Vitamin D, as an anti-asthma therapy adjuvant, helps by reducing airway smooth muscle proliferation and also enhancing steroid responsiveness. This is done by increasing mitogen-activated protein kinase 1 and by downregulation of corticosteroid pathways. A lack of Vitamin D can promote infections by modulating the production of antimicrobial peptides. 1, 25OHD is related to an antimicrobial peptide called cathelicidin, and this protein can colocalize inside phagosomes. It is active against viruses, bacteria, mycobacteria, and fungi. Hence, in the absence of a normal Vitamin D level, asthmatics may be prone to infection, poorer lung function, and more severe asthma exacerbations.[17]

In a meta-analysis conducted by Martineau et al. (25 randomized controlled trials [RCTs], 11,321 participants, aged from 0 to 95 years), Vitamin D supplementation was shown to reduce the risk of acute respiratory infections by 12% (adjusted odds ratio [aOR]: 0.88, 95% confidence interval [CI]: 0.81–0.96). The subgroup analysis showed that protective effects were seen only when the population received daily or weekly Vitamin D doses rather than high bolus doses like 6 lakh units. In fact, stronger protection was obtained if the baseline 25OHD levels were lower than 10 ng/mL (aOR: 0.30, 95% CI: 0.17–0.53). Hence, supplementing Vitamin D doses weekly in atopic asthmatics when having Vitamin D levels below 10 ng/mL seems effective in reducing respiratory tract infections.[18]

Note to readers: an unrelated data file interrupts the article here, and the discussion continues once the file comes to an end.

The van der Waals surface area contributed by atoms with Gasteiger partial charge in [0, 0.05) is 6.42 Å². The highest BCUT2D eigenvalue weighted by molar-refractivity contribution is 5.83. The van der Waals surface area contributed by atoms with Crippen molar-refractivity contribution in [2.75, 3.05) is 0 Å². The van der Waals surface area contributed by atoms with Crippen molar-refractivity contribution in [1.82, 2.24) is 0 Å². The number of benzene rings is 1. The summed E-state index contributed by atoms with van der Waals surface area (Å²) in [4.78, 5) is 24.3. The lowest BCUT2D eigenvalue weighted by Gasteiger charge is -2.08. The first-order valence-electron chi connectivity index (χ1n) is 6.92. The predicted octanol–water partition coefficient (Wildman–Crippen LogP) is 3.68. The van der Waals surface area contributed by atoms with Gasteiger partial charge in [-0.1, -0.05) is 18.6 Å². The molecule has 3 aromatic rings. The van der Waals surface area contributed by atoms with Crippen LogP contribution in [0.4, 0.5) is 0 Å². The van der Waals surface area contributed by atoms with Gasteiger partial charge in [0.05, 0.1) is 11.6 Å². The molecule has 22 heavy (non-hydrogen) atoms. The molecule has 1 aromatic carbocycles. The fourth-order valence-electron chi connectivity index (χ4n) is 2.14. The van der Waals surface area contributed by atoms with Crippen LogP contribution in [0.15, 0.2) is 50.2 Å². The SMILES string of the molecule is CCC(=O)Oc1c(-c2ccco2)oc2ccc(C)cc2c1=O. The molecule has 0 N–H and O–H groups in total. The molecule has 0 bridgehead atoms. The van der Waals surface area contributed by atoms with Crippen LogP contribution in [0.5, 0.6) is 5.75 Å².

Jolliffe et al. showed that Vitamin D reduced the rate of asthma exacerbations only if the Vitamin D levels were low or insufficient. This is presumed to be due to its immunomodulatory effects and its antiviral and antibacterial effects.[19]

A meta-analysis of 27 studies by Liu et al. assessed the relation between lung function and asthma control in both children and adults with deficient, insufficient, and normal Vitamin D levels. The analysis included 290 adults and 545 children. It showed that asthma patients with low Vitamin D levels had lower forced expiratory volume in 1 s (FEV1) (mean difference [MD] = −0.05, 95% CI = −0.06 to −0.05, P < 0.01; I2 = 87%, P < 0.01), FEV1% (MD = −7.11, 95% CI = −13.23 to −0.98, P = 0.02; I2 = 78%, P < 0.01), and FEV1/forced vital capacity (MD = −5.14,95% CI = −5.48 to −4.80, P < 0.01; I2 = 80%, P < 0.01) than those with sufficient Vitamin D levels. In addition, an inverse relation was seen between the serum IgE levels and the Vitamin D value both in the pediatric and adult groups. The limitation of the study included large heterogeneity of the population studies. The authors concluded by saying that an optimal cutoff dose of Vitamin D for assessing asthma control and lung function could not be determined from the available meta-analyses.[20],[21],[22]